Russell Brand Honors Amy Winehouse
In the wake of the death of musician Amy Winehouse, 27, many fans and celebrities have struggled to find the words to properly acknowledge the singer's legacy as well as the sad circumstances surrounding her tragic battle with drug addiction. Comedian Russell Brand, whose reputation is for being zany and decidedly un-serious, might seem an unlikely voice to turn to, but his post on his web site about Winehouse, reprinted in the Guardian, is a touching account of not only how well he knew the late singer but also how well he understood her plight.
Brand, who is a recovering addict, wrote about "the disease of addiction" and how it inevitably results in either recovery or death. The Arthur star, who is married to recording artist Katy Perry, said he knew Winehouse "for years," ever since she was "just some twit in a pink satin jacket shuffling round bars with mutual friends."
"I was myself at that time barely out of rehab and was thirstily seeking less complicated women so I barely reflected on the now glaringly obvious fact that Winehouse and I shared an affliction, the disease of addiction," Brand said. Eloquently elaborating on how he knew Winehouse was an addict, Brand wrote: "All addicts, regardless of the substance or their social status share a consistent and obvious symptom; they're not quite present when you talk to them. They communicate to you through a barely discernible but unignorable veil…. They have about them the air of elsewhere, that they're looking through you to somewhere else they'd rather be."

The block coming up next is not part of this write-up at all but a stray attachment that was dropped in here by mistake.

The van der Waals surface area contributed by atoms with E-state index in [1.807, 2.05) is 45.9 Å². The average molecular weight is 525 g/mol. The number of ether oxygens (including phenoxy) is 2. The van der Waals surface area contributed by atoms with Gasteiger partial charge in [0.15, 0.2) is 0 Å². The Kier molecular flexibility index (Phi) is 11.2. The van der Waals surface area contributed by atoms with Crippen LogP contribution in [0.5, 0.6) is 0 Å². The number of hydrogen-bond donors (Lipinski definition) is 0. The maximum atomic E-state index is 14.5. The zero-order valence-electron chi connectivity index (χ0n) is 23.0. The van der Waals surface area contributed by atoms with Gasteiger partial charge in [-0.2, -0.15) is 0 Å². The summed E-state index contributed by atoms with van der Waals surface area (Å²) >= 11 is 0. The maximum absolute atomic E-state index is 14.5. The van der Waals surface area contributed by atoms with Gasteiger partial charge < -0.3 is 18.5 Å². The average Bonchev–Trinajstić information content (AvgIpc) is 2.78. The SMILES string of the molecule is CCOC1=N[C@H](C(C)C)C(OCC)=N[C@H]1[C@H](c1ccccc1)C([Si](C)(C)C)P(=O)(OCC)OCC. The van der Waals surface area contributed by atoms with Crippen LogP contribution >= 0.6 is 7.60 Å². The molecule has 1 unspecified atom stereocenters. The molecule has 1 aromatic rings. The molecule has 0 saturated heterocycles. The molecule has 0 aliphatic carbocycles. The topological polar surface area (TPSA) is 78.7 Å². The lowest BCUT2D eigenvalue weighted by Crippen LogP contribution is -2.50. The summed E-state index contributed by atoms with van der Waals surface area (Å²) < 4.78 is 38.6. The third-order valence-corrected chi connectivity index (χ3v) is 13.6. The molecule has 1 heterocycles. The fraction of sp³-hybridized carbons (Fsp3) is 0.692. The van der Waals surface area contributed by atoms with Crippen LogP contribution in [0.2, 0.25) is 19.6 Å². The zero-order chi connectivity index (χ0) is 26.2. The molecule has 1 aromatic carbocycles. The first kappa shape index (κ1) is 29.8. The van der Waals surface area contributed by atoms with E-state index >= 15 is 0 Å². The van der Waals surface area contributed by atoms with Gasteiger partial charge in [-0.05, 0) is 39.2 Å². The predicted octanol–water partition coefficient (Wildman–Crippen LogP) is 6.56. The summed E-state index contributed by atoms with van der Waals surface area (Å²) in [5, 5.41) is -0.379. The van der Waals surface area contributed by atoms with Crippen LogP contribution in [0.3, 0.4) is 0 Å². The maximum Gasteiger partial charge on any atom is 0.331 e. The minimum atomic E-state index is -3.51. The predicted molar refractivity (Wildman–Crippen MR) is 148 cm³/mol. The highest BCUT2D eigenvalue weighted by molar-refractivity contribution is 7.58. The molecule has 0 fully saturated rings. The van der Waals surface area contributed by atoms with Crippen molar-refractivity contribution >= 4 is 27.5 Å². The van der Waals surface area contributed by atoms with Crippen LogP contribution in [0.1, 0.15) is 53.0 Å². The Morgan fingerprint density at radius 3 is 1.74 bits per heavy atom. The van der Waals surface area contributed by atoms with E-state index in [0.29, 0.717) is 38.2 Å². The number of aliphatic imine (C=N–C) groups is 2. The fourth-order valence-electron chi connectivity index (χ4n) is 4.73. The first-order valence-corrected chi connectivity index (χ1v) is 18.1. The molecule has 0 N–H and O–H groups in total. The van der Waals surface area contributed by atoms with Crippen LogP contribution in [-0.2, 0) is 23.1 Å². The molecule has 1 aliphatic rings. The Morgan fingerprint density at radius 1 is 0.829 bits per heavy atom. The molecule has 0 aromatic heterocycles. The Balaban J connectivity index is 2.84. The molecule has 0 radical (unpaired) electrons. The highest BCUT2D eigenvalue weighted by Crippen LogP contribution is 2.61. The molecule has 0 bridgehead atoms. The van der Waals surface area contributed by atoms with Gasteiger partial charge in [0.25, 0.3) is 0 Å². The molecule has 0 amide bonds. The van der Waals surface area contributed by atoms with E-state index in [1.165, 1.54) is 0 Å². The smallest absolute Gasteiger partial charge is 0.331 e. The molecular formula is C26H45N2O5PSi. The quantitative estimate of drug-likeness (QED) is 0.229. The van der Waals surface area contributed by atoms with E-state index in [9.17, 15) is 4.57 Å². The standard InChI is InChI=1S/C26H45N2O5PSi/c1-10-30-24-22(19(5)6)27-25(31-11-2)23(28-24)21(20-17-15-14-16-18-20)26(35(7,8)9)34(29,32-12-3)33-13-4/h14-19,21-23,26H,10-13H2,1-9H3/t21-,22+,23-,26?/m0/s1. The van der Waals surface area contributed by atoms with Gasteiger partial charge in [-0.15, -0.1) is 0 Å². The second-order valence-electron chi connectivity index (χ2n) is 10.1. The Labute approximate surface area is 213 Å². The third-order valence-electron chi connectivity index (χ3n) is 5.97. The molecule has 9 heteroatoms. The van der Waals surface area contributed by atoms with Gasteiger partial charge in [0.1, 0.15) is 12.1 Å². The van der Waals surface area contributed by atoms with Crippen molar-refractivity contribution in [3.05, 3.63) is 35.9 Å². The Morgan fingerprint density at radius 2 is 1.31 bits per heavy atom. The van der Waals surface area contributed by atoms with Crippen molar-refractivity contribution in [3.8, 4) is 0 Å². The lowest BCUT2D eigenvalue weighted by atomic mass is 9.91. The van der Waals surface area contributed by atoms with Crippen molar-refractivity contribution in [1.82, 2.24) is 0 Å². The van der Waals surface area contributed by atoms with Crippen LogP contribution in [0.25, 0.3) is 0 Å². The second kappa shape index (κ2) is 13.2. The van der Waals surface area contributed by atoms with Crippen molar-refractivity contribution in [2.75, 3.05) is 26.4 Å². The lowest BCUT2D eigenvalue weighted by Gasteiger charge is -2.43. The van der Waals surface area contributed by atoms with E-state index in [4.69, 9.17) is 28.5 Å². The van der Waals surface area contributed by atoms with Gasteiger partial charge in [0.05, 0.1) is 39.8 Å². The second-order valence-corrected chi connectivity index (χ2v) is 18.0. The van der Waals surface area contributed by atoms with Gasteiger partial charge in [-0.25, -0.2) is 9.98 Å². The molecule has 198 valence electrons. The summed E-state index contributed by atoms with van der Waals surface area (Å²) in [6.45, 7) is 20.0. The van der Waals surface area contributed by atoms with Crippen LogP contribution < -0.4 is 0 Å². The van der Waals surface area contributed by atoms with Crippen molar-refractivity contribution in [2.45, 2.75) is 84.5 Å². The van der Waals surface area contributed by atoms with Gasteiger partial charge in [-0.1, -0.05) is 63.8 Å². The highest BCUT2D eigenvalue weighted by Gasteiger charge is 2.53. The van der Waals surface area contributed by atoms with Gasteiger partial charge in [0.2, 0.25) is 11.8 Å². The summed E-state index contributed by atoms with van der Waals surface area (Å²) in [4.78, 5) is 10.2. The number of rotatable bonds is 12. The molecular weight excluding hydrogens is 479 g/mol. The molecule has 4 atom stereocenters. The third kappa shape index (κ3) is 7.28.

Brand said that while he'd met Winehouse early on in her career, it was not until she became famous that he heard her music. When he finally did, almost by accident, he was awe-struck. "So now I knew. She wasn't just some hapless wannabe, yet another pissed-up nit who was never gonna make it, nor was she even a ten-a-penny-chanteuse enjoying her fifteen minutes," he said. "She was a f***ing genius."
Brand concluded his letter to speak up about society's role in criminalizing addicts when they should be rehabilitated. While praising Winehouse's talent he also alluded to the peculiar significance of her age at her death. "Not all addicts have Amy's incredible talent. Or Kurt's or Jimi's or Janis's. Some people just get the affliction. All we can do is adapt the way we view this condition, not as a crime or a romantic affectation but as a disease that will kill." Kurt Cobain, Jimi Hendrix and Janis Joplin were all 27 years old when they died drug-related deaths.
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Of all the celebrity responses to Amy's death that I've read, this is definitely the most genuine and heartfelt.
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